A selection of the ‘Extrapolations and Anachronisms’ exhibit at VIVID Galerie Rotterdam, presented by Era Design Studio Apartment Gallery, Via Palermo 5, Milan
Photography Ilco Kemmere
Since his graduation in 1998 Bas Van Beek (1974, Nijmegen) has been very outspoken about developments in Dutch design and the creative industry in the Netherlands. Moreover he has been the subject of controversy in recent years due to his lectures and public presentations in which he has criticized his fellow colleagues. Van Beek strongly insists on accepting and embracing design as a means of individual expression for new aesthetic and psychological dimensions. His works often combine appropriations of historically iconic designs or never realized design studies with appropriations and redesigns inspired by popular culture such as B-movies and theme parks. These subjects offer Van Beek the possibility of questioning the interrelation between the real and artificial world as well as the values we tend to formalize according to subjective understandings of what is real and what is fake. In other words, how does the real world relate to the artificial world as seen in the expressions of popular culture? In line with this question, he analyses how and to what extent our everyday life is determined by the icons of the artificial world.
His practice evolves out of his search for the historicization and contextualization of objects. Often an existing object forms the starting point for his work; for example, a Tulip vase from the seventies by the Dutch designer and ceramicist Jan van der Vaart or a tea set from his favorite Disney film Alice in Wonderland. These research studies often result in new designs that question the function and the meaning of the objects relative to their new contexts, just as he did with Basney, his series of tea-sets inspired by Disney films. In this case, Van Beek studied how he could design and conceptualize, in line with Disney’s aesthetics, a properly functioning and crafted ceramic tea set that could be produced in China. Having accomplished this design, he questions why Disney chooses to sell cheap plastic trinkets in their theme park shops rather than designing tea sets that can be produced for the same purpose of (selling their properties and mediating their products by all means). In essence, why does the artificial tea set remain a mock-up instead being designed into a real object?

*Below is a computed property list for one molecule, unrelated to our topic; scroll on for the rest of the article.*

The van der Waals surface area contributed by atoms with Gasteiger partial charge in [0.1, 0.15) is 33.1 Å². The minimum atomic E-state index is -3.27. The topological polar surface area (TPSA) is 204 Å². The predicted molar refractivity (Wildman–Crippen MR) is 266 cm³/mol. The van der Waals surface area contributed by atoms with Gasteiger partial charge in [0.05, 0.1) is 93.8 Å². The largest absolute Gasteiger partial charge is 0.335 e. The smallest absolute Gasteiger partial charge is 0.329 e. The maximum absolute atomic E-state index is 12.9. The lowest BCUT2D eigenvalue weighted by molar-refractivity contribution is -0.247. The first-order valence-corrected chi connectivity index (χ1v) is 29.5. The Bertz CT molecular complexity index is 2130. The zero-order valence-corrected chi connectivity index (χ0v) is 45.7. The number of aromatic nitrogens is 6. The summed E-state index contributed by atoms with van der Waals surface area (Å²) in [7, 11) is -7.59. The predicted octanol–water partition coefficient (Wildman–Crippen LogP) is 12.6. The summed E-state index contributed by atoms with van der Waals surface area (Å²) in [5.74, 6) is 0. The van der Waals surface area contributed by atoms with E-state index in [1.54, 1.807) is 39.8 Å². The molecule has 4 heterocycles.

Van Beek’s method has also allowed him to study the theme of copying across a range of disciplines and in terms of its effects on design and the shape of things. For instance, he examined the repercussions of copying in relation to the film industry, where copying has transformed the field in significant ways. The act of copying has changed the means of production and mediation; for instance, with the advent of illegal copies of footage at various stages of distribution. Van Beek examined how the first online copies – often made by amateurs who smuggled a camera into the cinema and filmed a movie before putting it online – changed the way we perceive the image and, in that sense, transformed the quality and the narrative of a film. He noted that while these incidents resulted in terrible copies, they also caused the audience to become part of the scene: for example when you witness someone sliding back and forth in their seat or walking in or out of the frame. In light of this development, he produced the series Rip-Offs, where he designed “bad” copies of famous design classics. These designs are consciously poor copies of design classics, which result in new assembled design and therefore new meaning.